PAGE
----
Whether you’re hoping to get stronger, lose weight, or lower your odds of disease — or all of the above — you ought to take a moment to establish your baseline. You won’t be able to track your progress unless you know where you’re starting from.
Before you dive in, take a look at these measurements and circumstances. They’ll help you get a handle on your current health status so you can confidently move forward knowing what’s what.
Weight and Waist
What the scale says is hardly the only thing that matters when it comes to being healthy, but it gives important clues about your risk for many conditions, including heart disease, cancer, arthritis, and much more.
To figure out if your weight is in the healthy zone (or how much change is in order), step on the scale. Then use a calculator to find your BMI (body mass index), which takes into account your height as well as your weight: 150 pounds means something very different on someone who’s over 6 feet tall vs. barely 5 feet. A BMI of 18.5-24.9 is considered “normal.”
Next, grab a tape measure. Even if your BMI is normal, extra fat around your midsection (abdominal obesity) means you’re more likely to get type 2 diabetes and heart disease. A healthy waist circumference for a man is 40 inches or less; for women, it’s no more than 35 inches.
If you don’t know your cholesterol (including the breakdown of LDL and HDL), blood pressure, and blood sugar, it’s time to see your doctor. Generally speaking, for a healthy adult they should be:
- Blood pressure: less than 120/80
- Total cholesterol: less than 200 mg/dL
- Fasting blood glucose (or blood sugar): less than 100 mg/dL
Your doctor may have different target numbers for you depending on your current medical situation and any lifelong conditions you have.
While any activity you do is better than nothing, guidelines suggest that most adults aim for at least 2 1/2 hours of moderate-intensity activity each week.
If you tend to rack up your exercise in small spurts rather than a long workout at the gym, that’s OK, but consider wearing a pedometer for a week so you can get a better sense of your typical activity level. Many experts recommend at least 10,000 steps per day, which is about 5 miles.
Those little bites — the leftovers you swipe from your child’s plate, or an extra doughnut at your weekly meeting — are easy to forget. Yet over time they can add up.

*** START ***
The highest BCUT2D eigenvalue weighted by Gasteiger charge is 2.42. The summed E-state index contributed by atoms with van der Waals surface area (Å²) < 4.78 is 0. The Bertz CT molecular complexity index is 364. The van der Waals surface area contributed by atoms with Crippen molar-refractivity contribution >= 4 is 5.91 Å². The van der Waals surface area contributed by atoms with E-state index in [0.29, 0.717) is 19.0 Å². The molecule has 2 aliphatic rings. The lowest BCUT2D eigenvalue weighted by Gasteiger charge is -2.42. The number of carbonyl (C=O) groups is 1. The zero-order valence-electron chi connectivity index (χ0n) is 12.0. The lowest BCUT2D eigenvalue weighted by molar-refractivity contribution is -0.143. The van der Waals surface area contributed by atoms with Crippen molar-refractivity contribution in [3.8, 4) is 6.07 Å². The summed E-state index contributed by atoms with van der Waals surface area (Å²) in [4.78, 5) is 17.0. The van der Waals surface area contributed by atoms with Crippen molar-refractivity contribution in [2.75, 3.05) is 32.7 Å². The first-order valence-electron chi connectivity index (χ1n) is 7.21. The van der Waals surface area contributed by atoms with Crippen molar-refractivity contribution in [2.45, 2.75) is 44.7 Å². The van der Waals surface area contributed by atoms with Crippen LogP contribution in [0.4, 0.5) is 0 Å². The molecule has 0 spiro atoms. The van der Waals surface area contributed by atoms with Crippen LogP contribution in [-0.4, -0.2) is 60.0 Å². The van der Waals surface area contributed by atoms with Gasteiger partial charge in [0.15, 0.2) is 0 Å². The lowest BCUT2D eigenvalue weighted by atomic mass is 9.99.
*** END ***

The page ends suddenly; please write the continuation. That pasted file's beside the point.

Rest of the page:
To make sure you’re paying close enough attention to what’s going into your mouth, spend at least a few days recording every single morsel. You can use a smartphone app, or a simple pad and pen will work. Be as specific as possible, logging how much (“20 baked potato chips with ranch dip,” not just “potato chips”) and when. You could also add notes about what you were doing, where you were, who you were with, or how you were feeling to help you see patterns.
While you’re at it, don’t forget about what you’re sipping. Sugary soft drinks and energy drinks are a major source of empty calories (with few or no nutrients) and can lead to obesity.
But don’t go thirsty: Most adults need about 8 cups of water a day to stay well-hydrated. If you have trouble drinking enough, track water (even though it’s calorie-free) in your food diary as well.
Don’t forget about alcohol, either. Women who drink should have no more than one drink per day. For men, it’s two max.
Most adults need about 7-9 hours of sleep each night, though everyone is different. If you feel sleepy while driving or doing other daily tasks, or if you need to rely on caffeine to power you through the day, you may not be getting enough.
Tracking your sleep is a good first step. Devices and apps may give you more data than a log or journal.
Your mental health is just as important as your physical health, and the two often go hand-in-hand. Poor mental health can sap your energy and focus and even raise your chance of heart disease.
Can’t figure out how to remedy feeling stressed, down, or overwhelmed? It may be time to reach out to a mental health professional for help.
You should have a doctor who you feel comfortable seeing for checkups and contacting whenever you have a specific concern about your health. If you don’t, make finding one a priority. Your primary care provider should help keep you up-to-date on important vaccines and screening tests like cholesterol checks, mammograms, and colonoscopies, too.
You may also need to see one or more specialists — perhaps an endocrinologist, cardiologist, or allergist — regularly for long-term, ongoing health issues.
Social support is another key. You’re more likely to stay motivated and on track when you have friends and family who share, or maybe just encourage, your goals.